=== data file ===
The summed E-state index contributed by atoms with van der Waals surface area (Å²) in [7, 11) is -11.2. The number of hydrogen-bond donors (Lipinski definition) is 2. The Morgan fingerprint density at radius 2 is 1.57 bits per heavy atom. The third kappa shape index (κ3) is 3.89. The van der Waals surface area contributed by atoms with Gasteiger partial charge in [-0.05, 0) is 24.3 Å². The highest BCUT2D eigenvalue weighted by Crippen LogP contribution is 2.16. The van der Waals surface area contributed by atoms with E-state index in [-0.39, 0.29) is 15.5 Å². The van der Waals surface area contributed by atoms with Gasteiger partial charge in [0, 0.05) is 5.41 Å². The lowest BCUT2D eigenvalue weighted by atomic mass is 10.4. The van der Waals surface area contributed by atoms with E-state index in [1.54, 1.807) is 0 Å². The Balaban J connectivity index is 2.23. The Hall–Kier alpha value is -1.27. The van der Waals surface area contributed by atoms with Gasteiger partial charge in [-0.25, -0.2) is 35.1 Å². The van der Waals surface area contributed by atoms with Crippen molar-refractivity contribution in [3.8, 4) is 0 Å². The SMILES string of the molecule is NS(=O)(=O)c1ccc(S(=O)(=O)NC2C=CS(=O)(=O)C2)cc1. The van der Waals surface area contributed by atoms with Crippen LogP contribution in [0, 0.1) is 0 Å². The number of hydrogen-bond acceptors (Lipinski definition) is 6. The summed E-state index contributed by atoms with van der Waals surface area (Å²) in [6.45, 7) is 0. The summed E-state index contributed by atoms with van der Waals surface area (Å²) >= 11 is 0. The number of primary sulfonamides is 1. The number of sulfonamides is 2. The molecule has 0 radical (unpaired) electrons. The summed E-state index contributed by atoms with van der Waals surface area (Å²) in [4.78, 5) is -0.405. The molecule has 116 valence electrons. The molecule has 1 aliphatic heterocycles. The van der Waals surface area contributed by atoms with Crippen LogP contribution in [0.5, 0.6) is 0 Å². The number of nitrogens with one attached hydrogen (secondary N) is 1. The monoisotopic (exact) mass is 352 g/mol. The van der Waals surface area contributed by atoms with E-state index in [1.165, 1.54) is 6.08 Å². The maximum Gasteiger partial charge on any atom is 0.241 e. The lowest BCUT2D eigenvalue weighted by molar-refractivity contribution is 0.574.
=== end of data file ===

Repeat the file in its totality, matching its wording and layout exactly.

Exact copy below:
The summed E-state index contributed by atoms with van der Waals surface area (Å²) in [7, 11) is -11.2. The number of hydrogen-bond donors (Lipinski definition) is 2. The Morgan fingerprint density at radius 2 is 1.57 bits per heavy atom. The third kappa shape index (κ3) is 3.89. The van der Waals surface area contributed by atoms with Gasteiger partial charge in [-0.05, 0) is 24.3 Å². The highest BCUT2D eigenvalue weighted by Crippen LogP contribution is 2.16. The van der Waals surface area contributed by atoms with E-state index in [-0.39, 0.29) is 15.5 Å². The van der Waals surface area contributed by atoms with Gasteiger partial charge in [0, 0.05) is 5.41 Å². The lowest BCUT2D eigenvalue weighted by atomic mass is 10.4. The van der Waals surface area contributed by atoms with E-state index in [1.54, 1.807) is 0 Å². The Balaban J connectivity index is 2.23. The Hall–Kier alpha value is -1.27. The van der Waals surface area contributed by atoms with Gasteiger partial charge in [-0.25, -0.2) is 35.1 Å². The van der Waals surface area contributed by atoms with Crippen molar-refractivity contribution in [3.8, 4) is 0 Å². The SMILES string of the molecule is NS(=O)(=O)c1ccc(S(=O)(=O)NC2C=CS(=O)(=O)C2)cc1. The van der Waals surface area contributed by atoms with Crippen LogP contribution in [0, 0.1) is 0 Å². The number of hydrogen-bond acceptors (Lipinski definition) is 6. The summed E-state index contributed by atoms with van der Waals surface area (Å²) in [6.45, 7) is 0. The summed E-state index contributed by atoms with van der Waals surface area (Å²) >= 11 is 0. The number of primary sulfonamides is 1. The number of sulfonamides is 2. The molecule has 0 radical (unpaired) electrons. The summed E-state index contributed by atoms with van der Waals surface area (Å²) in [4.78, 5) is -0.405. The molecule has 116 valence electrons. The molecule has 1 aliphatic heterocycles. The van der Waals surface area contributed by atoms with Crippen LogP contribution in [0.5, 0.6) is 0 Å². The number of nitrogens with one attached hydrogen (secondary N) is 1. The monoisotopic (exact) mass is 352 g/mol. The van der Waals surface area contributed by atoms with E-state index in [1.165, 1.54) is 6.08 Å². The maximum Gasteiger partial charge on any atom is 0.241 e. The lowest BCUT2D eigenvalue weighted by molar-refractivity contribution is 0.574.